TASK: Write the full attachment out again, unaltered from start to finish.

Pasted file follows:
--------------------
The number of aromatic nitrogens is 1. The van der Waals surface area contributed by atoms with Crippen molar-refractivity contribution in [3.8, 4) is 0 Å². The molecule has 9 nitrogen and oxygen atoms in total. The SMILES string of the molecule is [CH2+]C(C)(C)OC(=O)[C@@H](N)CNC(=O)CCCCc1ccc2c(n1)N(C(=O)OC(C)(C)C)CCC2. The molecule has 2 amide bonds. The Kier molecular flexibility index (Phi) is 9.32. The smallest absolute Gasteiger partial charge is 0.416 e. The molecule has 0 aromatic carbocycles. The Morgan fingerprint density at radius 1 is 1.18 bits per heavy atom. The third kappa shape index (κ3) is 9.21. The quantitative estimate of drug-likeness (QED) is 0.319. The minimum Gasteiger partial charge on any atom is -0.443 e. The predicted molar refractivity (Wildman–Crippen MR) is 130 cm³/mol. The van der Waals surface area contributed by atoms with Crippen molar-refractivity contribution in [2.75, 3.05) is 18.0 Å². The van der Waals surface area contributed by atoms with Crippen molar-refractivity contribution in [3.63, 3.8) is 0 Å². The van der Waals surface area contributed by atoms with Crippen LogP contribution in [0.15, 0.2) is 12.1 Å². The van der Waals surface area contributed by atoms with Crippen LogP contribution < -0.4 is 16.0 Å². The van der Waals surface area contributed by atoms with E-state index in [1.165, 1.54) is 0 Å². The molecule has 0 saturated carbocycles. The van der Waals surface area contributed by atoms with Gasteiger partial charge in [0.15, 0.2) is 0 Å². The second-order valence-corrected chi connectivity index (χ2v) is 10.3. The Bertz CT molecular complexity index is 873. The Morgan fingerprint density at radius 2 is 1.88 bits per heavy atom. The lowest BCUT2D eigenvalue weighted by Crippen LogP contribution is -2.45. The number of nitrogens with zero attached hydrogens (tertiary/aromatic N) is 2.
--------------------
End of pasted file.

The number of aromatic nitrogens is 1. The van der Waals surface area contributed by atoms with Crippen molar-refractivity contribution in [3.8, 4) is 0 Å². The molecule has 9 nitrogen and oxygen atoms in total. The SMILES string of the molecule is [CH2+]C(C)(C)OC(=O)[C@@H](N)CNC(=O)CCCCc1ccc2c(n1)N(C(=O)OC(C)(C)C)CCC2. The molecule has 2 amide bonds. The Kier molecular flexibility index (Phi) is 9.32. The smallest absolute Gasteiger partial charge is 0.416 e. The molecule has 0 aromatic carbocycles. The Morgan fingerprint density at radius 1 is 1.18 bits per heavy atom. The third kappa shape index (κ3) is 9.21. The quantitative estimate of drug-likeness (QED) is 0.319. The minimum Gasteiger partial charge on any atom is -0.443 e. The predicted molar refractivity (Wildman–Crippen MR) is 130 cm³/mol. The van der Waals surface area contributed by atoms with Crippen molar-refractivity contribution in [2.75, 3.05) is 18.0 Å². The van der Waals surface area contributed by atoms with Crippen molar-refractivity contribution in [3.63, 3.8) is 0 Å². The van der Waals surface area contributed by atoms with Crippen LogP contribution in [0.15, 0.2) is 12.1 Å². The van der Waals surface area contributed by atoms with Crippen LogP contribution < -0.4 is 16.0 Å². The van der Waals surface area contributed by atoms with E-state index in [1.165, 1.54) is 0 Å². The molecule has 0 saturated carbocycles. The van der Waals surface area contributed by atoms with Gasteiger partial charge in [0.15, 0.2) is 0 Å². The second-order valence-corrected chi connectivity index (χ2v) is 10.3. The Bertz CT molecular complexity index is 873. The Morgan fingerprint density at radius 2 is 1.88 bits per heavy atom. The lowest BCUT2D eigenvalue weighted by Crippen LogP contribution is -2.45. The number of nitrogens with zero attached hydrogens (tertiary/aromatic N) is 2.